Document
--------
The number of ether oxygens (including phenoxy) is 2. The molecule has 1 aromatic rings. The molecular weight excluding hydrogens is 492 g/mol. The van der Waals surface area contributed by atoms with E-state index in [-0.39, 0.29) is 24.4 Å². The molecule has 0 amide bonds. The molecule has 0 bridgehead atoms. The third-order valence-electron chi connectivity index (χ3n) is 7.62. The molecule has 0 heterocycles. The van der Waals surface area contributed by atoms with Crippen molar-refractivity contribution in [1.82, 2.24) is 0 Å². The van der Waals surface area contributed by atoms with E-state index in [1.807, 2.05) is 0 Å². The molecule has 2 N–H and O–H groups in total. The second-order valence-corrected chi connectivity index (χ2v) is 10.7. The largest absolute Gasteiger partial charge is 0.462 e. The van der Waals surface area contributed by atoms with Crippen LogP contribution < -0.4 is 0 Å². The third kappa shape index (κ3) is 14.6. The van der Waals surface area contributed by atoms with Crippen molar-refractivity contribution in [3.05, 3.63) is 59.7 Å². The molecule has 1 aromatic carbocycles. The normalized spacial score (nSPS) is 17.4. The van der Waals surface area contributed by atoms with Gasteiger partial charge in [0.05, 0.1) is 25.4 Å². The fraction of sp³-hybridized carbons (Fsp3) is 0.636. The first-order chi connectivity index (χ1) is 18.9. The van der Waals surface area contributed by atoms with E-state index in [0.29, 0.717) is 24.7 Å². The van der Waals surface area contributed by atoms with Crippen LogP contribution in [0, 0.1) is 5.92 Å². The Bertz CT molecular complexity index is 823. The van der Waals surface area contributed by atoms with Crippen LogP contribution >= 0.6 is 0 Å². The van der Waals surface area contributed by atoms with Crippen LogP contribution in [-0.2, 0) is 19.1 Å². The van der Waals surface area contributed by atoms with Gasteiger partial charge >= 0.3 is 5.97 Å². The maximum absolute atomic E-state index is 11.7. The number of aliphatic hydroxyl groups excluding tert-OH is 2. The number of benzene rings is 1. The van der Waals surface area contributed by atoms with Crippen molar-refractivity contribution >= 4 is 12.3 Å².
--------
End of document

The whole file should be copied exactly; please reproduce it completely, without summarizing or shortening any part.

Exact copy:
The number of ether oxygens (including phenoxy) is 2. The molecule has 1 aromatic rings. The molecular weight excluding hydrogens is 492 g/mol. The van der Waals surface area contributed by atoms with E-state index in [-0.39, 0.29) is 24.4 Å². The molecule has 0 amide bonds. The molecule has 0 bridgehead atoms. The third-order valence-electron chi connectivity index (χ3n) is 7.62. The molecule has 0 heterocycles. The van der Waals surface area contributed by atoms with Crippen molar-refractivity contribution in [1.82, 2.24) is 0 Å². The van der Waals surface area contributed by atoms with E-state index in [1.807, 2.05) is 0 Å². The molecule has 2 N–H and O–H groups in total. The second-order valence-corrected chi connectivity index (χ2v) is 10.7. The largest absolute Gasteiger partial charge is 0.462 e. The van der Waals surface area contributed by atoms with Crippen LogP contribution < -0.4 is 0 Å². The third kappa shape index (κ3) is 14.6. The van der Waals surface area contributed by atoms with Crippen molar-refractivity contribution in [3.05, 3.63) is 59.7 Å². The molecule has 1 aromatic carbocycles. The normalized spacial score (nSPS) is 17.4. The van der Waals surface area contributed by atoms with Gasteiger partial charge in [0.05, 0.1) is 25.4 Å². The fraction of sp³-hybridized carbons (Fsp3) is 0.636. The first-order chi connectivity index (χ1) is 18.9. The van der Waals surface area contributed by atoms with E-state index in [0.29, 0.717) is 24.7 Å². The van der Waals surface area contributed by atoms with Crippen LogP contribution in [0, 0.1) is 5.92 Å². The Bertz CT molecular complexity index is 823. The van der Waals surface area contributed by atoms with Crippen LogP contribution >= 0.6 is 0 Å². The van der Waals surface area contributed by atoms with Crippen LogP contribution in [-0.2, 0) is 19.1 Å². The van der Waals surface area contributed by atoms with Gasteiger partial charge >= 0.3 is 5.97 Å². The maximum absolute atomic E-state index is 11.7. The number of aliphatic hydroxyl groups excluding tert-OH is 2. The number of benzene rings is 1. The van der Waals surface area contributed by atoms with Crippen molar-refractivity contribution >= 4 is 12.3 Å².